Twofour Seven, a master of all mediums talked to 107 about his genre-defying music, his love for philosophy, and why his work is so profound and introspective. His most recent project with Melanie Holst-Collin, Rush Slow is just a small insight into how talented he is and what you can expect from him going forward.
Thanks for chatting with us. Tell us a little about your musical background. How did you get into music?
The way I got into music was through listening to music played on radio and observing music videos on TV. I had a MC Hammer tape that I would listen to over and over again, really loud at my grandmother’s house. I was amazed at him rapping. I was in shock. From there, I acquired this personal recorder and record myself free styling all the time. I let one of family member hear it, I think it was my sister of something. They didn’t believe it was me. And from that point on, I started rapping and trying to let more people hear it. I ended up hooking up with friends at school and from there it is history.
This brings me to my next question about your name. It is fascinating. How did Twofour Seven come about and what is the significance behind it?
I named myself Butch Cassidy and my friends made fun of me because they thought it was a stupid name. People started calling him 24/7 because when I first started making music, I would plagued with insomnia, I was playing songs constantly. I couldn’t sleep…I even had a job but I would stay up all night working on music, and then I would go to work, come back and work on more music. It was eating up my day every day. If I tried to sleep and didn’t record the song, it would play in my head all night, while I am trying to sleep. More and more people just started calling me 24/7 and it just stuck.
I’ve been writing in notebooks forever. I’m glad we are in this in digital age because I just use google documents and type all my lyrics up. It is cool that google offers all these services for free. I can type stuff on the computer and read it off my phone.
You talked about how your friends started calling you 24/7 because you were making music all the time and this is an integral part of your existence. Did you always feel support from friends and family for your artistic pursuits or did that come over time?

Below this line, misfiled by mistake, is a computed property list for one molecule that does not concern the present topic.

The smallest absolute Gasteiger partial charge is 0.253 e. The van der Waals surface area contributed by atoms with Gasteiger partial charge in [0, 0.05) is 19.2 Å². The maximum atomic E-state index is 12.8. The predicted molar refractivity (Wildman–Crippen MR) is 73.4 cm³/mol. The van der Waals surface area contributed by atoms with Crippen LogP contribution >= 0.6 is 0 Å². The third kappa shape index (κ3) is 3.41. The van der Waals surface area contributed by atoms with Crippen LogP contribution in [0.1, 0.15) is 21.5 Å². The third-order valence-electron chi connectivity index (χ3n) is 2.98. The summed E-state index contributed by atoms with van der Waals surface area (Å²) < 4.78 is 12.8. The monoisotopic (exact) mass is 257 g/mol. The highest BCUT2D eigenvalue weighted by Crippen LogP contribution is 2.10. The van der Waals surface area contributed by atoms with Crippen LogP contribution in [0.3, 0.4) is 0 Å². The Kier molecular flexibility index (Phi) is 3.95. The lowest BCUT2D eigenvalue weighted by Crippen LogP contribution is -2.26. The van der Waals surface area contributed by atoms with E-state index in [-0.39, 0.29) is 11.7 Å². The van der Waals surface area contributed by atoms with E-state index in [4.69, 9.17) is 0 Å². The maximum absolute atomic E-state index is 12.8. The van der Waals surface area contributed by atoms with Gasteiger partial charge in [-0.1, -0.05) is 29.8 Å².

Not necessarily from my family. They have learned over time how serious I was about my music. My friends, right off the bat, I let them listen to little things and they were amazed by what they heard. I was able to get a decent following right off the jump. I started out in Indianapolis, Indiana with afriend and we would do music around town. I wasn’t even old enough to get into some of the venues but we would just freestyle here and there. We were growing more and more people who were interested in what we were saying. We even got to do a show in a gymnasium. The acoustic was horrible but we still performed anyway and people loved what we did.
But my friend was going to move away to Tennessee. His family saw that me and him were serious about music. They asked if I wanted to move to Nashville with them. So I ended up traveling to Nashville, Tennessee and met more people who were interested in what they had to say and the music they were creating. I have never had a problem with people want to listen to the music. The hardest part is getting someone to listen to it. Hopefully they agree that it is good and want to share with others. Nashville, the small people that know me have been able to pass on my name around and that’s how people knew me.
That is great! Word of mouth is one of the most powerful forms of endorsement.